Process Mining
Aggregate Expressions - Standalone 2021.10
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Process Mining
Last updated Sep 21, 2023

Aggregate Expressions


Record expressions take only the value of the record itself as input. In comparison, aggregate expressions can be used to make calculations over a specific set of records. For example, to calculate the total Amount of all records, or the total number of records in the dataset. An aggregate expression can be compared to the GROUP BY function in SQL.

Aggregate on Root Level

An aggregate expression calculates a value for each unique value at the aggregate level. By default, this is on the Root level, i.e. one value for the entire table.

Below is an example of an aggregate expression to calculate the sum of all amounts in the Invoices dataset.

The aggregate expression sum(records.amount) is evaluated as described below:
  1. Take all records in Invoices.
  2. For each record, pick the value of the Amount datasource attribute.
  3. Return the sum of all these amounts.

The expression calculates a single unique value, but this value is added to every record in the dataset. Below is an example of a dataset containing 4 rows.

Aggregate on Sub-level

Instead of calculating an aggregate over the whole dataset, you can also calculate a value over groups of records.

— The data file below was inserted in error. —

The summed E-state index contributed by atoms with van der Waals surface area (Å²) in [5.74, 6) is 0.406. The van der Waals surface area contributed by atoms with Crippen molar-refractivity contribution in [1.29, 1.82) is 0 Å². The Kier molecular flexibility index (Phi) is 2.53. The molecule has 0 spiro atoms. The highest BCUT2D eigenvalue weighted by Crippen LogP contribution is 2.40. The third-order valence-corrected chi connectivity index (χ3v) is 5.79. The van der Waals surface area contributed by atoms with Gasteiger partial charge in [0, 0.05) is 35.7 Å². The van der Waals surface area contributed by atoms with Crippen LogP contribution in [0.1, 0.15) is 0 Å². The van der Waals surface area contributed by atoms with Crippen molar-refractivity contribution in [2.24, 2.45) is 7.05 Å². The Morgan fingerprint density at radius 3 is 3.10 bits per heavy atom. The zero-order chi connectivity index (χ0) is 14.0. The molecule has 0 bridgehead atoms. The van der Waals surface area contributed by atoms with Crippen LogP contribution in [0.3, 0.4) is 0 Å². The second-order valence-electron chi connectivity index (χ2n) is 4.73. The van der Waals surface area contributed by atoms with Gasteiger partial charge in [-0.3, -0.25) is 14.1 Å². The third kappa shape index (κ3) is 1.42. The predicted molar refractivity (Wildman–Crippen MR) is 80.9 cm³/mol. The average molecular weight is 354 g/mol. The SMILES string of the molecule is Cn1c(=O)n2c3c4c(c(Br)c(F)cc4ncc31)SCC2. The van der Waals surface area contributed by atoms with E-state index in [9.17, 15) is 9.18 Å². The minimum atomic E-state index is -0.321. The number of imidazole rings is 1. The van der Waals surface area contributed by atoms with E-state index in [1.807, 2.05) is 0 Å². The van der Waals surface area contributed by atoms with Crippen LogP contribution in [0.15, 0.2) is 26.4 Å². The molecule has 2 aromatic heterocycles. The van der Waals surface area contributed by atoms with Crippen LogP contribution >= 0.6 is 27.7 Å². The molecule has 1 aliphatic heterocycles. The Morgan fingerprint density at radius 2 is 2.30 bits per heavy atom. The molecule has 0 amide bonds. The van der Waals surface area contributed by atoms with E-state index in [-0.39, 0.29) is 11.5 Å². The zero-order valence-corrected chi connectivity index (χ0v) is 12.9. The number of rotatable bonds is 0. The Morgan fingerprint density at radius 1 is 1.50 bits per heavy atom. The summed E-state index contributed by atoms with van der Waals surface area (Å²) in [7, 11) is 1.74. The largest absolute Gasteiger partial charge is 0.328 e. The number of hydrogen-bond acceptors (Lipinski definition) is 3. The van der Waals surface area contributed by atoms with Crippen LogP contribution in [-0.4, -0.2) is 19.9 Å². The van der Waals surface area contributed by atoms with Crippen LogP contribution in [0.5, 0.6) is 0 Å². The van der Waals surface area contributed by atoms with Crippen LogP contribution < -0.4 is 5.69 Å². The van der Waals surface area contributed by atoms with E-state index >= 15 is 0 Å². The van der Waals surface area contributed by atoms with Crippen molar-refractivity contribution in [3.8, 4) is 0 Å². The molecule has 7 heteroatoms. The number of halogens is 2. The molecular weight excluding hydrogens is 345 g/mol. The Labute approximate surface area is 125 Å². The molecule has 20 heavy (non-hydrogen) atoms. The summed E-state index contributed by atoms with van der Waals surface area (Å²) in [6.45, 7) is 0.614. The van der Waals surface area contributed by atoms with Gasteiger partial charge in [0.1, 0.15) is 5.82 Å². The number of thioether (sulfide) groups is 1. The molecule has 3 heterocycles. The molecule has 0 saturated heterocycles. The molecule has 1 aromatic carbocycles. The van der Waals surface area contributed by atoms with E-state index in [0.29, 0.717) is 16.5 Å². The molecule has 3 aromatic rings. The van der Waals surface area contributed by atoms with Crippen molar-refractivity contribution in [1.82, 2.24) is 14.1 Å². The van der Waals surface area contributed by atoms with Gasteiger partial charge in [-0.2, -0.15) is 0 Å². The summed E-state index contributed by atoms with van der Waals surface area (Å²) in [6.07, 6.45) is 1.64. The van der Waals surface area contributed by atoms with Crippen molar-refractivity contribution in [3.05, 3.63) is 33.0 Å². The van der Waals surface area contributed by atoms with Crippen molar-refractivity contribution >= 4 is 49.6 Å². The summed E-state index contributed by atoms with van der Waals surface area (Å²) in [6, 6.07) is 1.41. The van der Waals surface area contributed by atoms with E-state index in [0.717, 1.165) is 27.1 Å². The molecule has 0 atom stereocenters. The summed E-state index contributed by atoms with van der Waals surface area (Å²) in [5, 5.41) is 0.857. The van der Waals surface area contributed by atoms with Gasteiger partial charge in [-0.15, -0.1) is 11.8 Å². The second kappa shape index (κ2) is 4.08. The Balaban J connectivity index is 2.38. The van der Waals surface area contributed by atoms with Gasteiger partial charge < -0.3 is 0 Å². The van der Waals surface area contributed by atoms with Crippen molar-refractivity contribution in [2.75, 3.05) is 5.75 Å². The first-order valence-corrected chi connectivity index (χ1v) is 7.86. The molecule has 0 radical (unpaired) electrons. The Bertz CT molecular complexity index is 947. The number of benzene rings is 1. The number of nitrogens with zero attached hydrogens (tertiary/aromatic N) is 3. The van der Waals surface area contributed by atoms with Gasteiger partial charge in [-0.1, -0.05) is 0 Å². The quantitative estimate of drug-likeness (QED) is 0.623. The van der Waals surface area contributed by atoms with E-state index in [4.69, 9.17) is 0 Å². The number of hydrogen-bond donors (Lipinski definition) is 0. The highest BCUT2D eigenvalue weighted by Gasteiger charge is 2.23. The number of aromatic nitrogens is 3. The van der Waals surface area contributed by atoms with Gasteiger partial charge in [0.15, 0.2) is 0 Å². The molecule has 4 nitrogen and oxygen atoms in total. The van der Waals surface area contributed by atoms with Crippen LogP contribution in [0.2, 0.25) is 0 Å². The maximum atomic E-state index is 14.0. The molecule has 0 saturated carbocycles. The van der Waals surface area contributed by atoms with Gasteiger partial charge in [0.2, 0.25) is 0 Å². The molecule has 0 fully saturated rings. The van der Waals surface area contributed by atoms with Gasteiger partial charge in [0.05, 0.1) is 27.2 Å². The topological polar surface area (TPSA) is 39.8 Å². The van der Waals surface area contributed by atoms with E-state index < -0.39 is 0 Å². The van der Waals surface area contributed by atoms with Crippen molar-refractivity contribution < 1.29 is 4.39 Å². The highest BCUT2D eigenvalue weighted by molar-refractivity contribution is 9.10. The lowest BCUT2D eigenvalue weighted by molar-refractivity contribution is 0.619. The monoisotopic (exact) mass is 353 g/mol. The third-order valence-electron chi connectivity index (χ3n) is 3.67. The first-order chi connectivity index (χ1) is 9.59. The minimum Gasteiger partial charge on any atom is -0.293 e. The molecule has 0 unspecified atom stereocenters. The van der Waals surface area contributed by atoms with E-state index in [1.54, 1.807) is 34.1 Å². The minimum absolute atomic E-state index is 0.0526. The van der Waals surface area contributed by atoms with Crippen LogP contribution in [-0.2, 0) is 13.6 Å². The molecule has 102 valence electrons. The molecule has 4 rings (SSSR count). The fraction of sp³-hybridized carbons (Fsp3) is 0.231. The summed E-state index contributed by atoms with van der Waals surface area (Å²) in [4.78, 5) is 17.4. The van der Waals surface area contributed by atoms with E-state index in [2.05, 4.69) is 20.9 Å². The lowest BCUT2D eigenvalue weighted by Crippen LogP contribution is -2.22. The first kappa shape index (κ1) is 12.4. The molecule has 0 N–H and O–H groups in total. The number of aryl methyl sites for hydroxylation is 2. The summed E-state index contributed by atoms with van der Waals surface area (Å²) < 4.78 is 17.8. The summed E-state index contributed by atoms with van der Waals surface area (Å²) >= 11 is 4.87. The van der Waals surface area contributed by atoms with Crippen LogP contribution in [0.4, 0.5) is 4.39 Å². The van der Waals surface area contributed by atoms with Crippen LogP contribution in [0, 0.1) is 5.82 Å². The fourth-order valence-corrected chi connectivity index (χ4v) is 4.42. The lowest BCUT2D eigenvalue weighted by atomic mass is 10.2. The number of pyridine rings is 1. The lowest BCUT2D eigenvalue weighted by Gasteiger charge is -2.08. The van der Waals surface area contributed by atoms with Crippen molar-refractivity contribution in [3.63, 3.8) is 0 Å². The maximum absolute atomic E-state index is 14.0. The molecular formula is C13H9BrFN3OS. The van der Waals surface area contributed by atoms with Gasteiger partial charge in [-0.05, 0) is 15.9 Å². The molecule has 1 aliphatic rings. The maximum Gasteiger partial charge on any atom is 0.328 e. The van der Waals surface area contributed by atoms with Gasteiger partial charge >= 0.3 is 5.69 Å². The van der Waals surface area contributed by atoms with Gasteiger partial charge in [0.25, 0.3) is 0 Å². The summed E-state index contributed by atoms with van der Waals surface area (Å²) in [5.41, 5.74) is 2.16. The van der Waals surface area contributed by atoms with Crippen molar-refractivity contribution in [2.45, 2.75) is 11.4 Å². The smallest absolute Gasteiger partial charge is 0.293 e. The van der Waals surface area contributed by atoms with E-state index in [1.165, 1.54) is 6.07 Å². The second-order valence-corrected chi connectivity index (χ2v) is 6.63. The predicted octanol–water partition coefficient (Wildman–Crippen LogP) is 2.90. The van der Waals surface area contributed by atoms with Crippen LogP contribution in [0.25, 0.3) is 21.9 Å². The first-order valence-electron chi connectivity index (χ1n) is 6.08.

Below is an example of an aggregate expression to calculate the total amount per supplier.

An aggregation level is added, and the scope of the expression is set to this new level. Below is an example dataset.

The aggregate expression is calculated once for each individual value within the scope level. This value is added to each record within this scope. So Total amount is calculated once, then copied 4 times to each record. Total amount per supplier is calculated 3 times. Since there are 2 records with “Supplier A”, its value is set to both records. Since there is only one record for “Supplier B” and “Supplier C” the value is assigned to the corresponding record.

Defining a Sub-level

Follow these steps to define an aggregate expression on sub-level.




Right-click on Root in the Settings panel in the Edit Expression Attribute dialog.


Select Add level.


Click on level and select the datasource attribute on which you want to group values. In this case Supplier.


Right click on the selected attribute level and select Set as expression level.

Note: The selected level is indicated by a arrow.

Tree Structure

In an aggregate expression, it is also possible to access other levels than the selected aggregation level. We can use p (for parent) and c (for child) to traverse up and down the tree structure.
Note: A node has one parent, so p returns a single node, but can have multiple children, so c returns a list of nodes.

Parent Aggregation Level

Below is an example of an aggregate expression based on a parent level.

The expression percentage(sum(records.Amount) / sum(p.records.Amount) * 100) calculates a percentage for each supplier:
  1. the sum of the amounts associated with a supplier is divided by the sum of all amounts.
  2. the scope is shifted to the parent level, i.e. root.
  3. the result is multiplied by 100 to cast it to a percentage.

Child Aggregation Level

Below is an example of an aggregate expression based on a child level.

The count(c) expression returns a list of all suppliers per Supplier type. Since each child is a supplier, the number of children c can be counted.

Creating Conditional Checks